President Biden, First Lady Jill Biden traveled to Surfside today. They spent three hours in a private meeting with loved ones. They also met with the first responders thank them for their tireless efforts. Toughest part, of course, comforting the families who have no answers, their loved ones still unaccounted for.


JOE BIDEN, (D) U.S. PRESIDENT: Jill and I want them to know that we`re with them and the country is with them. Our message today is that we`re here for you, as one nation, as one nation.


WILLIAMS: What that, let`s bring in our leadoff guests on this Thursday night, Peter Baker, the veteran journalist and author, he is Chief White House Correspondent for The New York Times, Daniel Goldman, Former Assistant U.S. Attorney for the Southern District of New York, also happened to serve as General Counsel for the House Intelligence Committee during the first Trump impeachment. And former U.S. Attorney Joyce Vance, 25 year-veteran as a federal prosecutor, also one of the co-hosts of the podcast Sisters In Law with Kimberly Atkins Stohr, Jill Wine-Banks, and Barb McQuade.

Good evening and welcome to you all. Daniel, I`d like to begin with you because earlier today you said the indictment was detailed and that it was powerful. For the folks in the viewing audience tonight who won`t have the time or inclination to sit down, read and digest the entire indictment? What do they need to know?

DANIEL GOLDMAN, FORMER ASSISTANT U.S. ATTORNEY: Well, this indictment outlines a 15 year scheme to effectively pay Allen Weisselberg and others off the books through very sort of brazen and blatant means, by creating effectively separate books. Allen Weisselberg sign checks on behalf of the Trump corporation that paid for his rent, that paid for his car, that paid for his children`s tuition. And it was all documented within the Trump Organization because it all went towards his overall salary. But it allowed him to avoid paying income tax, and it allowed the Trump Organization to reduce its tax requirements.

So from a from a very technical perspective, it is clear that the Manhattan DA`s office has overwhelming evidence, documentary evidence, they are clearly in possession of a number of tax records and documents, including that spreadsheet. And so I think that from a, if you`re -- if we`re going to focus narrowly on the charges in this indictment, the Manhattan DA`s office has the goods and it appears as if it`s a very strong case.

WILLIAMS: Joyce Vance for, you know, attention spans being what they are in this day and age for people who want to cut to the chase and get a preview. Please preview what kinds of penalties Weisselberg and the company writ large are looking at if convicted?

JOYCE VANCE, FORMER U.S. ATTORNEY: Sure, so the company obviously can`t go to prison. So we`re talking about fines in that scenario. Ultimately, perhaps if the New York Attorney General has an appetite to do it, she could go after the company using some of New York State`s blue sky laws, arguing that corporations that operate with a persistent pattern of fraud are deserving of sanction. She`s done that in other cases. The real issue here, I think, you know, everyone sees that there`s a strong case against Weisselberg. Everyone sees that this is not an indictment that can reach the former president. They apparently don`t have proof of his intent, or knowledge of these schemes. And the question is, is there something here that would cause Weisselberg to flip and to cooperate down the road.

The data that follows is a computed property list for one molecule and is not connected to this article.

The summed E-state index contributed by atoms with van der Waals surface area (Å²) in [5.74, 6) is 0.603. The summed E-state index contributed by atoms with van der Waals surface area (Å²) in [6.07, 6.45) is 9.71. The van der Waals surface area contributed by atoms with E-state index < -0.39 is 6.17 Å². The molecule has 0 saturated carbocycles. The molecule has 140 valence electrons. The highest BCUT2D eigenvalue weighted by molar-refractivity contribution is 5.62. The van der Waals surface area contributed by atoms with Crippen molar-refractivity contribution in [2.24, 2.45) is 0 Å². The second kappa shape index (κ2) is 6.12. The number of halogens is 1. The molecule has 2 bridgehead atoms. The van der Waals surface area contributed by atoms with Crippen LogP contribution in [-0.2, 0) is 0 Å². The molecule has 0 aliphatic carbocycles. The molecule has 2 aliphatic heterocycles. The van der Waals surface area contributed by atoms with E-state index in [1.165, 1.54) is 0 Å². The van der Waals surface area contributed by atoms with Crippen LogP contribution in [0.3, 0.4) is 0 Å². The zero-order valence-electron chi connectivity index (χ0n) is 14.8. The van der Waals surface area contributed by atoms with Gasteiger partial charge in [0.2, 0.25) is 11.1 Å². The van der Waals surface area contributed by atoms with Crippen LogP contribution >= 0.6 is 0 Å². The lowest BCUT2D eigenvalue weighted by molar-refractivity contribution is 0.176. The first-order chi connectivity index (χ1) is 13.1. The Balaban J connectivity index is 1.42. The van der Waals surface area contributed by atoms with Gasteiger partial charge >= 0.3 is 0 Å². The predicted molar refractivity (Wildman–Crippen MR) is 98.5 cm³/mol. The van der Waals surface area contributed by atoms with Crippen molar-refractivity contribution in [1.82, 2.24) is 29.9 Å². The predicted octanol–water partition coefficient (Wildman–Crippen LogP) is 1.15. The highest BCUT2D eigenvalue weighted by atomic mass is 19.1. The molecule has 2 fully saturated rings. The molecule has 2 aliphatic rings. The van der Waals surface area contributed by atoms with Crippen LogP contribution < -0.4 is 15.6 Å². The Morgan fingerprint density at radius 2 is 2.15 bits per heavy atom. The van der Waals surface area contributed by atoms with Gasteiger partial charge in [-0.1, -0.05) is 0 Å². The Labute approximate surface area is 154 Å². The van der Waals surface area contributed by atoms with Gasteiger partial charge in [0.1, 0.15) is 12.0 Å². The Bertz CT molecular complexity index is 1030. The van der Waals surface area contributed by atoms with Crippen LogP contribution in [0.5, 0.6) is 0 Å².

The reality is that sentencing here is likely in low single digits, something that Weisselberg would have been aware of going into it. As Michael Cohen says, sometimes the feeling of the handcuffs can cause people to change. Certainly when people find out that their children have exposure to prosecution that can become a bargaining chip. Or it might be as was the case with Michael Cohen that just the mounting pressure of legal bills and perhaps paying vat taxes could cause Weisselberg to ultimately flip.

So, what we don`t know tonight is just how far this goes after Weisselberg and the corporation.

WILLIAMS: Peter Baker, a lot of folks chose to concentrate today on a vague mention of an unindicted co-conspirator but we`re all left with that mystery. The bottom line is Donald Trump himself has not been charged. Can you give us some idea of what this might mean, however, for Donald Trump himself?

PETER BAKER, THE NEW YORK TIMES CHIEF WHITE HOUSE CORRESPONDENT: Well, I think we should start by remembering just how unique this event really is. You know, this is not just, one, a company that the President happen to be involved with. This is part and parcel of his entire career. This is his family organization, for no shareholders or no board. This is the Trump family. So while he himself is not indicted, the Trump Organization is in, you know, very, very tightly, you know, associated with the former President himself. It`s not a distant relationship.

So that`s an unusual if not unique, in fact, the situation in American history to have a president, a former president United States indicted in effect through his company, and call it a criminal organization. We should not lose sight of that. But there obviously is a political angle to this as well. And you can already see the politics, right? The Republicans are saying, this is just more persecution that this is just more Democrats coming after him.

And of course, Letitia James, who`s the New York State Attorney General, who`s a partner with the Manhattan DA has said very vocally in her campaigns that she wanted to, you know, go after President Trump.

You heard Donald Trump Jr. tonight on Fox compare this if you can believe this to Putin, jailing the dissident Alexei Navalny, which is a fairly ironic comparison, given President Trump`s friendship with President Putin.